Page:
Continuing a series about where the various fish go after the spawn and when the weather warms up, this week we will look at the crappie in Lake Oconee and Lake Sinclair. When the weather turns hot in middle Georgia, like it did so over the Memorial Day weekend, few anglers target crappie except at night around lighted boat docks or under lights dropped over the side of a boat around channels and bridges. Truth is, you can catch good numbers of crappie during the hot daylight hours on both Lake Sinclair and Lake Oconee. 

Hot weather crappie angling at Lake Oconee is rated better than on Lake Sinclair due to its abundance of submerged timber and brushpiles. Unfortunately, Lake Sinclair’s bottom was pretty much cleaned when the lake was constructed. 

Lake Sinclair has very little natural standing timber (I do know where a few natural trees are located) but it does have many natural stumps and manmade trees and brushpiles that will hold good concentrations of fish. The Georgia Wildlife Resources Division (GWRD) has been placing fish attractors in both Lake Sinclair and Lake Oconee and those attractors should be perfect places to find crappie. 

Before the addition of attractors by the GWRD, summertime crappie in Lake Sinclair related more to ledges, points, creek/river channels and stumps in deeper water. But they will now relate to attractors, brushpiles and trees that have been added by the GWRD and anglers. In many of those cases the crappie will be shallow but over deeper water. Bottom dwelling crappie in Lake Sinclair will be found in 12-25 foot of water but around man made attractors, brushpiles and trees they can be found in 8-16 foot of water.

Summertime crappie in Lake Oconee relate best to the standing timber and are almost always eight to 16 feet deep regardless of how deep the water. At Lake Oconee, I fish standing timber in water that varies from 20 to 65 feet deep but in all cases the crappie will usually be suspended in the trees at a depth of eight to 16 feet. Anglers can catch crappie on the ledges, deep points and creek/river ledges in deeper water at Lake Oconee but standing timber and brushpiles offer better fishing.

Whether fishing for summertime crappie in Lake Sinclair or Lake Oconee two things are always required. First, anglers must have a good depth finder and second, they need a good dose of patience. Patience is required more on Lake Sinclair than on Lake Oconee. The crappie seem to move around more on Lake Sinclair during the summer than on Lake Oconee.

Anglers on Lake Sinclair will have to move from place to place on an almost daily basis during the summer months to find the fish. This requires spending time looking at the screen of your depth finder and a little patience as you may have to move to several locations before finding fish. It helps to know here some man-made attractors are located.

Successful crappie anglers on Lake Oconee must spend some time locating good standing timber in the middle of what could be acres of underwater trees. Once a good tree is found, anglers can return time after time to that same tree and catch crappie. The secret to a good tree lies in finding the single biggest tree with the most limbs in an underwater plot of trees.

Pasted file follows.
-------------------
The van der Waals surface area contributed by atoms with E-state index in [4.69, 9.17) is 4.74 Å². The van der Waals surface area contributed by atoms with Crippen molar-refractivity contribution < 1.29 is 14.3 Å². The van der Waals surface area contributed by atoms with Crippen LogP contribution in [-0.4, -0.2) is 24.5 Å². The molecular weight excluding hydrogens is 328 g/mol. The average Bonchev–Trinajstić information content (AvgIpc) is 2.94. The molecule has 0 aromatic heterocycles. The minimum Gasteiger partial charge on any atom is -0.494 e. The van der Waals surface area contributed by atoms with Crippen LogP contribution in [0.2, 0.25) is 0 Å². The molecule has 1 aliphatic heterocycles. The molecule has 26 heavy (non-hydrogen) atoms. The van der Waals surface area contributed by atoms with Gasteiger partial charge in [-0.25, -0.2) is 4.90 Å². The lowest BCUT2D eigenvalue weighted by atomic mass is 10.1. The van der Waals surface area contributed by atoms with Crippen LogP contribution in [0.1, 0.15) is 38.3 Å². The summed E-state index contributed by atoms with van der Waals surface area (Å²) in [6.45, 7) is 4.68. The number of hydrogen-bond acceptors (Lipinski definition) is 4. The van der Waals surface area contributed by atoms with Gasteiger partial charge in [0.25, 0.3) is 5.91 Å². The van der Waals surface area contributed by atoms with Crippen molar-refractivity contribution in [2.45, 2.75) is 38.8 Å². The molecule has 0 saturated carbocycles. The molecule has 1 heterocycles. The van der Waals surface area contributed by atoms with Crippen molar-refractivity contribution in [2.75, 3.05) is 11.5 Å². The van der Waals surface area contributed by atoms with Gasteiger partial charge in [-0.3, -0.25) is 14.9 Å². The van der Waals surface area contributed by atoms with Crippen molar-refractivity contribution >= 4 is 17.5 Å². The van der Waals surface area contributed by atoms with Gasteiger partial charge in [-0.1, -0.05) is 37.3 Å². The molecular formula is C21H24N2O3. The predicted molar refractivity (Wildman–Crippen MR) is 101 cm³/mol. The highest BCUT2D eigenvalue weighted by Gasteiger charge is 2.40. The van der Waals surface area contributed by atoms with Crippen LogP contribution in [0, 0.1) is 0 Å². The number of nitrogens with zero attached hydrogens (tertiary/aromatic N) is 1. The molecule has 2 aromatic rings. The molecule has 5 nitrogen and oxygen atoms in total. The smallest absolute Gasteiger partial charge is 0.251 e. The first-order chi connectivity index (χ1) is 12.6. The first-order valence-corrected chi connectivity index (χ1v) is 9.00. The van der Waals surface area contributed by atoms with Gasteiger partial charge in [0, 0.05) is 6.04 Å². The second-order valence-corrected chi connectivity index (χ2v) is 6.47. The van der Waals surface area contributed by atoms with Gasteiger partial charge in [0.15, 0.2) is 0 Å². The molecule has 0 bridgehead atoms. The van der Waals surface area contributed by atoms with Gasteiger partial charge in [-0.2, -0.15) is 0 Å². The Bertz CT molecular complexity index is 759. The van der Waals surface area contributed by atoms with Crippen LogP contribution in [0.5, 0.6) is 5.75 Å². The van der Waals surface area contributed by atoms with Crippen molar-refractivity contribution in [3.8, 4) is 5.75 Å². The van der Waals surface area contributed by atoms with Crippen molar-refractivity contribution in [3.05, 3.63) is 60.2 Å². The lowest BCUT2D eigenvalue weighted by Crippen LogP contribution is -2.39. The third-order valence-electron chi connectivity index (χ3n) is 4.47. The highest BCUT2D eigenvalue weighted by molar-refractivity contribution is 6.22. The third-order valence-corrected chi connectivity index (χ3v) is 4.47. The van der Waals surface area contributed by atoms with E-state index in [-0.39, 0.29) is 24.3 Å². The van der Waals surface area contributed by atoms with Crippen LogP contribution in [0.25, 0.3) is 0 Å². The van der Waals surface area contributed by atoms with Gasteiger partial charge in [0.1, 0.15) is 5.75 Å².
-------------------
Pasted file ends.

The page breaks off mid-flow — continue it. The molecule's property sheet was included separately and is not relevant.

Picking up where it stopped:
In a three-acre plot of trees there may only be one or two trees that will consistently hold fish. Anglers must spend time with their depth finder searching these tree plots for the best trees. Once a good tree is found you can mark it with your GPS and return time after time and catch crappie. During summer, anglers on Lake Oconee might have to visit several of those spots or trees to catch their limit but the action is almost guaranteed. 

Whether fishing for summer crappie on Lake Sinclair or Lake Oconee, the angling technique on both lakes is about the same. In both cases we are talking about sitting directly over the crappie and fishing straight down. Both artificial jigs and live minnows will catch the summertime crappie. 

Rigging varies from angler to angler but as a rule of thumb anglers will use 4-8-pound test line and will position a split-shot or small weight on the line about a foot above either the jig or the live minnow. The weight will get the lure or minnow into the strike zone faster and give you a better feel for the light crappie bites. Using a heavier jig will eliminate the need for the split-shot.

Don’t let anyone fool you into thinking that crappie will not bite during the hot summer. Certainly, it is more comfortable fishing at night, but daytime anglers will catch their share of crappie. If the summer heat is too much for you to handle, just remember the crappie will stay in the deep-water areas until the first cold snap of fall. 

It takes some work and patience to locate and mark the best summertime crappie locations but your efforts will be rewarded with some excellent fishing. When it gets hot, grab some good sunscreen, take plenty of cold water along, take with you a little knowledge about where the crappie will hang out during the summer months and catch a bunch of hot weather crappie. Continue staying safe, good fishing and see you next week. 

—Outdoors columnist Bobby Peoples can be reached at

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